HomeOpinion & AnalysisColumnistsSick and tired of water, power crisis in Harare

Sick and tired of water, power crisis in Harare


Yesterday morning, I put my garbage bin in the boot of my car and drove to a skip bin at Speke Avenue bus terminus where I dumped the rubbish.

Saturday Dialogue with Ropafadzo Mapimhidze

This is a routine that I undertake normally every Sunday morning before I go to church.

So erratic is service by Harare City Council that I have, for the past two to three years, been taking these trips to offload garbage at this skip bin.

When I came to Zimbabwe in 1980, after spending the better part of my life in a neighbouring country, this nation was such a spectacle.

I would walk up and down First Street in Harare’s central business district (CBD) majestically with my head up high as stilettos of my shoes hit the pavement without fear of tripping into a crevice or loose openings on the paved streets. Harare was spotlessly clean and dropping a sweet wrapping would impulsively force you to pick it up.

The water crisis has now been officially announced by the council and has since spread to all residential areas in Harare.

A news item on radio recently announced that there would be a three-day week supply of water in all residential areas, as council rehabilitates pipes at the Morton Jaffray Waterworks. The water crisis is a problem that was not created by the present council and hence to blame this team totally for this malady is grossly unfair.

The present council inherited a lot of these and many other problems from past office bearers. The issue of burst pipes and the need to replace them was known from the late 80s. But all that was ignored.

Instead, council went on an employment spree resulting in a bloated workforce and a ballooned payroll which ratepayers had to sustain.

Water was so clean that you could drink it straight from the tap. I previously lived in a country where water from the tap was so dangerous to take that many people died of cholera and other waterborne diseases. Relatives and friends would joke and laugh at me telling me that nothing of that sort would happen to Zimbabwe because they were a learned crop of people that wouldn’t allow standards to fall. But Zimbabwe, or to be precise Harare, is no longer the same story. From the brightly lit streets, our capital city has become so dark because of constant power cuts.

This may sound like a fable, but rape cases did happen in the dark alleys of the CBD. This is the city that has always been led by learned people who have allowed filth, street kids, vendors and many other ills to prevail. I live in the Harare North area, around Westgate, in Tynwald North where water supplies have been erratic for the past three years. Many households have dug wells as desperation for water reaches alarming levels.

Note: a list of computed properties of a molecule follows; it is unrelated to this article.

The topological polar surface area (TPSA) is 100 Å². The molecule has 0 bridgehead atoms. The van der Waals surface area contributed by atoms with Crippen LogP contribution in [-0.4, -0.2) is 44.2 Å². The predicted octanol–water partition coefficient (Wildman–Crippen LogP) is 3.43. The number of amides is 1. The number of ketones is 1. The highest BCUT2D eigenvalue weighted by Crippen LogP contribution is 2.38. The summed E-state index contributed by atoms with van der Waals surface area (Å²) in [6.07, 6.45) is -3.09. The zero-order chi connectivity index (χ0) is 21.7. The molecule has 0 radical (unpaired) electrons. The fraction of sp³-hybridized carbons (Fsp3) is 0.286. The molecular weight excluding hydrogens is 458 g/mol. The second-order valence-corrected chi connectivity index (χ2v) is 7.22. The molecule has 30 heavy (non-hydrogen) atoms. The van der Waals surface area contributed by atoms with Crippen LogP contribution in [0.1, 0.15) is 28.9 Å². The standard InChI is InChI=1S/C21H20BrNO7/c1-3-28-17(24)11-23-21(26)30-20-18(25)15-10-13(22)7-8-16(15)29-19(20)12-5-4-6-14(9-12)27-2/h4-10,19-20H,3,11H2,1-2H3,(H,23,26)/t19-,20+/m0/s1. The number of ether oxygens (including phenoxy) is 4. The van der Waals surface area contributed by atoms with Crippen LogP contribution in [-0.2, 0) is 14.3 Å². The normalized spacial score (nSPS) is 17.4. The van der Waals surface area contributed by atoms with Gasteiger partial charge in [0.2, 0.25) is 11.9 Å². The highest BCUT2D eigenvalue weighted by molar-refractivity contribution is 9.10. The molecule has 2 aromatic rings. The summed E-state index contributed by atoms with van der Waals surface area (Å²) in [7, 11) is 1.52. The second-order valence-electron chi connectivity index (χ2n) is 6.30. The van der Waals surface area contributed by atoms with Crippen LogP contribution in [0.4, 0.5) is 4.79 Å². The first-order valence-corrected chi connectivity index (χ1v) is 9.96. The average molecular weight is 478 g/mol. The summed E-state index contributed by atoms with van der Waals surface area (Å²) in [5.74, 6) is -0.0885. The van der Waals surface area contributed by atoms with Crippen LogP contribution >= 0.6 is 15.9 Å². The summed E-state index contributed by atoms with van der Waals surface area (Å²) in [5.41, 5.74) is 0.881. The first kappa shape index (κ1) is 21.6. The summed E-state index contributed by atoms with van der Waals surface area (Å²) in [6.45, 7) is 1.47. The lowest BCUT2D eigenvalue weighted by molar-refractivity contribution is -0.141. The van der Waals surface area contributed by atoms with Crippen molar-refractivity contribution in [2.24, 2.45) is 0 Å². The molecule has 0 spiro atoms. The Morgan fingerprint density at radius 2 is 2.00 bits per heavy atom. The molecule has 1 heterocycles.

There are about 60 houses which were built by a building society in this area which have not known water for nearly three years.

I recently put up a tank and filled it with water I bought from one of the many companies that have capitalised on this crisis. Most of the clients, ironically, who came to enquire about water to buy, are affluent people from very prominent homes.

There are many other worst-hit areas that include some parts of Borrowdale, Hogerty Hill, Greendale, Letombo Park, Msasa Park, Shawasha Hills, Zimre Park and numerous other suburbs. Before I put up a tank, I would carry four 25-litre containers to fill in water from my brother’s home in New Forest Estate, who has a borehole, twice a week. But I got tired of these nearly 36km return trips and decided to have a tank installed.

I buy water for $60 for $5 000 litres which hardly last a month. Added to that, I get home to a dark place as electricity has also become a luxury. I now have solar lamps which light up my home. I use the water as sparingly as I bathe twice using the same water. That is the water I also use to do my laundry, clean the floor and flush the toilet. I sometimes leave home without eating breakfast and return home after 7pm to pitch darkness.

But Harare City Council and power utility Zesa continue to send estimated bills for power, water and rates, for a service that is either erratic or non-existent. Tynwald North residents want these water meters removed because they argue that these are not serving any purpose at all. Residents have been taken for granted for too long and it is high time something was done to alleviate their suffering.

What would I have done with my trash if I didn’t have a car to take it to a skip bin in the city centre?

And what would I have done if I didn’t have a job that pays me so that I buy drinking water from supermarkets?

I could have perhaps done what people in squatter camps do. These people mess the environment with all sorts of litter including human excreta.

And what would I have done if I didn’t have a one-plate gas cylinder stove to cook on when Zesa goes off?

Before dollarisation, the excuse by these entities was lack of foreign currency. Now we have the US dollars and South African rands in circulation since 2009, so what is the problem now?

Can someone please tell us exactly what is going on? Enough is enough.


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